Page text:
Though its birth was grounded in the political realities of the day, the Third Way came to transcend its original purpose—to prop up recent electoral success of British Labour, and similar parties across the West, with an explicit ideological framework.  Over the next two decades, the Third Way remained the foundational logic of the mainstream political Left. Blair’s brand of progressivism—cool, vague, globalizing, pro-business, pro-financial sector—has had its fair share of devoted and powerful adherents across the pond: both Clintons and even Obama, if we look at his policy and not his populist image.

Though dominant, the Third Way still faced criticism within the Left. Voicing far-left skepticism, political journalist Luke Savage characterizes the Third Way as “a hostile takeover of the center-left by a new generation of center-right technocrats whose main achievement was welding a refurbished lexicon of liberal progressivism to the processes already initiated by the likes of Thatcher and Reagan.” Here Savage goes beyond the typical far-left critique of the center-left for being too moderate. He characterizes the Third Way as a usurpation of left-wing politics by conservatives (neoliberals) who have learned to speak the Left’s language, an insidious attack on traditional left-wing populism made virulent by its very lack of overt hostility.

This is far more dangerous because it eliminates any true leftist option in a two-party political system. Today, the far-left voice in American politics is largely delegitimized, its only outlet ‘radical’ movements like Occupy Wall Street that even most Democrats roll their eyes at. In the last election, we saw this situation reach its boiling point with Sanders’ unprecedented success. However, the Democrats failed to take seriously enough the anti-establishment sentiment sweeping across the nation and dismissed Bernie as abrasive and unelectable.

As Hillary’s humiliating defeat shows, it’s time to bury the Third Way once and for all and reembrace leftist populism.

Activists set up on a sidewalk outside of Bank of America in New York City, protesting reckless financial policy that caused Americans to lose their homes. The movement eventually dispersed without gaining widespread legitimacy until Bernie Sanders revived many of its main grievances. (Flickr/Michael Fleshman), 2012.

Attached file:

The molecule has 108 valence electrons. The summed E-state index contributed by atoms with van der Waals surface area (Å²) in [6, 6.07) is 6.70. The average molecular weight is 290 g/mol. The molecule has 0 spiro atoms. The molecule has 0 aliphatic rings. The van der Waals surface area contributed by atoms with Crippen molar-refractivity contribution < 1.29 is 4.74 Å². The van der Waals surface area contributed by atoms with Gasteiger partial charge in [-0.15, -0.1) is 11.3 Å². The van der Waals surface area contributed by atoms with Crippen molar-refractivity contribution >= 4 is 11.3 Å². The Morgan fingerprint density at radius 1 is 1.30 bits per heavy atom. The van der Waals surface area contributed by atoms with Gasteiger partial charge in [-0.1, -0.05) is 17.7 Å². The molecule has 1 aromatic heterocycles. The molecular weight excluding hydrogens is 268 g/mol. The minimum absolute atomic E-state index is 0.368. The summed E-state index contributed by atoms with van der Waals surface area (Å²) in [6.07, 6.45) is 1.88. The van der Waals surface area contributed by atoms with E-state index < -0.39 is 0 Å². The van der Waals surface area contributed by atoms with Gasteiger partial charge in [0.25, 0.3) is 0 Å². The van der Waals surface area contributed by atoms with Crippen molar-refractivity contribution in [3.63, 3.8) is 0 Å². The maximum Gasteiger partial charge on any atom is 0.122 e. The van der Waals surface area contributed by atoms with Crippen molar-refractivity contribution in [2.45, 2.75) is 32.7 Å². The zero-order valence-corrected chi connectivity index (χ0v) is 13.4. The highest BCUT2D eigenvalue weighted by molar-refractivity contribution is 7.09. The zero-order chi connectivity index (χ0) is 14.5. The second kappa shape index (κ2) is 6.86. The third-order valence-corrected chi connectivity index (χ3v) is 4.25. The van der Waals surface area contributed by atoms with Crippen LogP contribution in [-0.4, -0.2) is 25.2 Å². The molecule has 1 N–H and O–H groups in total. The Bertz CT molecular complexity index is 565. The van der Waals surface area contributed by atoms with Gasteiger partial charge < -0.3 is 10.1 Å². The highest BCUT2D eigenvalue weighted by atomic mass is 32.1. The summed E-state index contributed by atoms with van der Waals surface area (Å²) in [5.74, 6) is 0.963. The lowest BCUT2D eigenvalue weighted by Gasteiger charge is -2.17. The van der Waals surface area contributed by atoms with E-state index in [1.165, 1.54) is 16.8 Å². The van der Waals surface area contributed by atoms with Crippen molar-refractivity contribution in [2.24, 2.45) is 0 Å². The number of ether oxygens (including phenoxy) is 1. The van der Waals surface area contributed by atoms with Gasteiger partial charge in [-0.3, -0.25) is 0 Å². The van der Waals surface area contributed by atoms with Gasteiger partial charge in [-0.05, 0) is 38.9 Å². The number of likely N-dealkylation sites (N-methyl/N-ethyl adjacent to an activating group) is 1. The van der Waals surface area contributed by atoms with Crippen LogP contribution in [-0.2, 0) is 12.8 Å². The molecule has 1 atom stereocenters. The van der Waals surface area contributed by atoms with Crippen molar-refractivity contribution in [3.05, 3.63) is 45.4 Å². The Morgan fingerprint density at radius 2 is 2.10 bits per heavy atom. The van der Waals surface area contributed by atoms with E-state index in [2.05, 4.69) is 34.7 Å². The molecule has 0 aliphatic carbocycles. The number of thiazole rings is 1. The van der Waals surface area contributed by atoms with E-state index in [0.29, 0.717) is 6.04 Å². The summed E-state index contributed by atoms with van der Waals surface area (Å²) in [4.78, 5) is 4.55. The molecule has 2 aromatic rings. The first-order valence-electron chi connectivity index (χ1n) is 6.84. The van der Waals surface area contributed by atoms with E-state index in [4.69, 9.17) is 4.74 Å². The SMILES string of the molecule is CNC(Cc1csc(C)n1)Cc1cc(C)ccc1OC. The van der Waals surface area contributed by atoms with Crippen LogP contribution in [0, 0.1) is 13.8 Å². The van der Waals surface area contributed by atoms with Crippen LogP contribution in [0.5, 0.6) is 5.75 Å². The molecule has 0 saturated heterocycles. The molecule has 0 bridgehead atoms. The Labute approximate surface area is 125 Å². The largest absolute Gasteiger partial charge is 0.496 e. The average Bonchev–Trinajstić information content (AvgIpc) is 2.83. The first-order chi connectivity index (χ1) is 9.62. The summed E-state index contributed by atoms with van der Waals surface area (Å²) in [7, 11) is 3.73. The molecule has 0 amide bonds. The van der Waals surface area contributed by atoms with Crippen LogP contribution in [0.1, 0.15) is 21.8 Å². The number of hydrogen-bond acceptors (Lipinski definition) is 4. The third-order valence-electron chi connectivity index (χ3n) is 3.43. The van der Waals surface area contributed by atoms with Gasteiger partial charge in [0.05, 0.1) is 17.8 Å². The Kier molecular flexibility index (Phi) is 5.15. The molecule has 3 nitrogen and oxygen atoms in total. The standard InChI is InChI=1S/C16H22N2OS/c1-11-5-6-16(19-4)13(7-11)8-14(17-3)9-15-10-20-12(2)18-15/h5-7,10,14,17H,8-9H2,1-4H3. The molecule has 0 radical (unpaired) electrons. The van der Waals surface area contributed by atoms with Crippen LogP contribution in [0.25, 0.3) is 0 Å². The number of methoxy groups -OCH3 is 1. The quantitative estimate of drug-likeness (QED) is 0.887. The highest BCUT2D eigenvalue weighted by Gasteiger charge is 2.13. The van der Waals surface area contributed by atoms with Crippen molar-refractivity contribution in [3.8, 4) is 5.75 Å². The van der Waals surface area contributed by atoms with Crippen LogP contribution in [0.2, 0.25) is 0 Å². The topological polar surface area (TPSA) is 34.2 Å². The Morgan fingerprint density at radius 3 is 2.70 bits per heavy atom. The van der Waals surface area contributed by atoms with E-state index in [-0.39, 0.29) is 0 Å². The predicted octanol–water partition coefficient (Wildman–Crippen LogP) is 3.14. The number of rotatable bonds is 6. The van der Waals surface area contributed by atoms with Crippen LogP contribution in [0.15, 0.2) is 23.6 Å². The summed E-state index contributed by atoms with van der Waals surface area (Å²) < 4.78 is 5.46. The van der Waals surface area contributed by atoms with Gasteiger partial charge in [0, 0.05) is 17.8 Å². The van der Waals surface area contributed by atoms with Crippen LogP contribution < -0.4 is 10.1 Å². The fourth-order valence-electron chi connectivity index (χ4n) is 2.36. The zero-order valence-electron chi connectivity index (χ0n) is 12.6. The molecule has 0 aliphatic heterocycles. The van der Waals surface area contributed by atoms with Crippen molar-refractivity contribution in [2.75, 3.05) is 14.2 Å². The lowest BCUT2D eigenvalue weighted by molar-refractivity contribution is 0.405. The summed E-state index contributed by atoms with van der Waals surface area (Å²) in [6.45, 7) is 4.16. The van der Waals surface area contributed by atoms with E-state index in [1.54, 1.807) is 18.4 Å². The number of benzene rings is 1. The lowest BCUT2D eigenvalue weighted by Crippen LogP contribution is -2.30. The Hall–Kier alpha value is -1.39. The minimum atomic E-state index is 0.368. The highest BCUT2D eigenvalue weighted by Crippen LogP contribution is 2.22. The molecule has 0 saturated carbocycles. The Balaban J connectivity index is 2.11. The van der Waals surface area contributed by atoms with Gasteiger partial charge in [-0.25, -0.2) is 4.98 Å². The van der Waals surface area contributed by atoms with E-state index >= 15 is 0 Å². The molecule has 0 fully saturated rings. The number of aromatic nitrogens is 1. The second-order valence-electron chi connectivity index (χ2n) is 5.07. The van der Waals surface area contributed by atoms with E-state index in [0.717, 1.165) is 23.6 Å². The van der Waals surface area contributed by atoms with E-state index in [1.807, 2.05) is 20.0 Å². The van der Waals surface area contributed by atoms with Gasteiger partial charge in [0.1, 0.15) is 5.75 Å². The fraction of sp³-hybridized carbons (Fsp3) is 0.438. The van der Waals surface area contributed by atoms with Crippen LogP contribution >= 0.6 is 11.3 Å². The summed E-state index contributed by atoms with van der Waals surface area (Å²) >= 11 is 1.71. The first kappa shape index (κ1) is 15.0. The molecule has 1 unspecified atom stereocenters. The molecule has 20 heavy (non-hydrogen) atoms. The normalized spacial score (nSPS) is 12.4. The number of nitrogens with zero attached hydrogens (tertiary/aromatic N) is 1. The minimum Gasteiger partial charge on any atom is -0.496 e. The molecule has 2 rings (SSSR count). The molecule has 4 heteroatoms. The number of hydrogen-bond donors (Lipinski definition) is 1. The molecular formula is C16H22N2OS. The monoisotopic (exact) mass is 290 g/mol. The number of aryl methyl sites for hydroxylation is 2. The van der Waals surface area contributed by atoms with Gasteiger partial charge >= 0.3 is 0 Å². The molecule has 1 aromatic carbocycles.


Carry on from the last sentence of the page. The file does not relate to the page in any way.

Activists set up on a sidewalk outside of Bank of America in New York City. The movement eventually dispersed without gaining widespread legitimacy until Bernie Sanders revived many of its grievances. (Flickr/Michael Fleshman), 2012.

How did he win?

While leftists critiqued  Clintonite policy for pandering to elite, technocratic class interests, right-wingers object as much to the liberal aesthetic as the policy itself. The conservative stereotype of the liberal, related but distinct from left-wing policy, played a major role in the last election. It revealed the extent of the rising backlash against the neoliberal persona, which Clinton typifies.

Despite Clinton’s pro-working class rhetoric and policy proposals, the working class preferred Trump for his political incorrectness and his ability to voice “true but unpopular things,” in the words of one voter. The irony of a billionaire elected on populist terms is deep—it speaks to the extent of the working Americans’ distrust for the modern Democratic establishment, controlled by a class of liberal technocrats. In the words of one Trump supporter, “Hillary Clinton represents everything that is wrong in government.”

For this reason, even her moderate, inclusive policy stances, which should have appealed to a wide range of voters including the working classes, did little to bolster her image. On the contrary, her inability to break political correctness probably contributed to her disingenuous image, while Trump became the candidate who told it like it is. In fact, even Clinton’s own supporters cited her “dishonesty/secrecy” as their top concern in a September PEW poll. Trump, on the other hand, owed his support mainly to the fact that “he is not Clinton,” closely followed by his status as a “political outsider” tied to his perceived ability to “bring change.”

Trump’s victory suggests that voters are more frustrated with the political elite than the economic. Wealth in itself is not distasteful to American voters; this is a country founded by Puritans who believed that God chose his favorites and made them rich. To this day, the mythos of the American Dream remains powerful despite evidence that upward mobility grows harder each year—in Fox’s 2017 American Dream poll, only 15% of respondents felt the Dream was “out of reach”. Despite (or because of) Trump’s personal and professional flaws, many voters believed a business-savvy political outsider to be more trustworthy than a career politician. After all, political dynasties like the Clintons are the closest thing the US has to an aristocratic class – and America was born from a distrust of aristocracy. Tapping into the prevalent strain of thought, Trump branded himself as a self-made man, the quintessential aspirational figure in the American imagination.